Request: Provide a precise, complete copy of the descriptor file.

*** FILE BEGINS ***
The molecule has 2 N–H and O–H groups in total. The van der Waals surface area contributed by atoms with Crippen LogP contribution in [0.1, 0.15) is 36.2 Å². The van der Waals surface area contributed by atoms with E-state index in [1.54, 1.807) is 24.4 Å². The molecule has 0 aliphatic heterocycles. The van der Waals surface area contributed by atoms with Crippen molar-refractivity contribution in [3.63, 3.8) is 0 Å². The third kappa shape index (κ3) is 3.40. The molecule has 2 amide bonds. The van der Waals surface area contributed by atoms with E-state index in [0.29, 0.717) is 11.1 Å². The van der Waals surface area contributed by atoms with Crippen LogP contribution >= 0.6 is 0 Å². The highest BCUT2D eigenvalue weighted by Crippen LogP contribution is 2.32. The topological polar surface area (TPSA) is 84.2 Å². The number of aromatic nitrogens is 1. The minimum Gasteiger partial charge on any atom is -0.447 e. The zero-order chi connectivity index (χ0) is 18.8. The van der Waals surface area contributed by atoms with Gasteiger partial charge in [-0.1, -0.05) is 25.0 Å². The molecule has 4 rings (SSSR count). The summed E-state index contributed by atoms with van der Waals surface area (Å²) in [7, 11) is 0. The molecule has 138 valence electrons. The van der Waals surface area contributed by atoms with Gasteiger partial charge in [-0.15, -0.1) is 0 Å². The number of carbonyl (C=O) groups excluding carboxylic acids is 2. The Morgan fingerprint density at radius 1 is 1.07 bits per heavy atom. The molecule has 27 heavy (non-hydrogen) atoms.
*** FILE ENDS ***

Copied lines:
The molecule has 2 N–H and O–H groups in total. The van der Waals surface area contributed by atoms with Crippen LogP contribution in [0.1, 0.15) is 36.2 Å². The van der Waals surface area contributed by atoms with E-state index in [1.54, 1.807) is 24.4 Å². The molecule has 0 aliphatic heterocycles. The van der Waals surface area contributed by atoms with Crippen molar-refractivity contribution in [3.63, 3.8) is 0 Å². The third kappa shape index (κ3) is 3.40. The molecule has 2 amide bonds. The van der Waals surface area contributed by atoms with E-state index in [0.29, 0.717) is 11.1 Å². The van der Waals surface area contributed by atoms with Crippen LogP contribution >= 0.6 is 0 Å². The highest BCUT2D eigenvalue weighted by Crippen LogP contribution is 2.32. The topological polar surface area (TPSA) is 84.2 Å². The number of aromatic nitrogens is 1. The minimum Gasteiger partial charge on any atom is -0.447 e. The zero-order chi connectivity index (χ0) is 18.8. The van der Waals surface area contributed by atoms with Gasteiger partial charge in [-0.1, -0.05) is 25.0 Å². The molecule has 4 rings (SSSR count). The summed E-state index contributed by atoms with van der Waals surface area (Å²) in [7, 11) is 0. The molecule has 138 valence electrons. The van der Waals surface area contributed by atoms with Gasteiger partial charge in [-0.15, -0.1) is 0 Å². The number of carbonyl (C=O) groups excluding carboxylic acids is 2. The Morgan fingerprint density at radius 1 is 1.07 bits per heavy atom. The molecule has 27 heavy (non-hydrogen) atoms.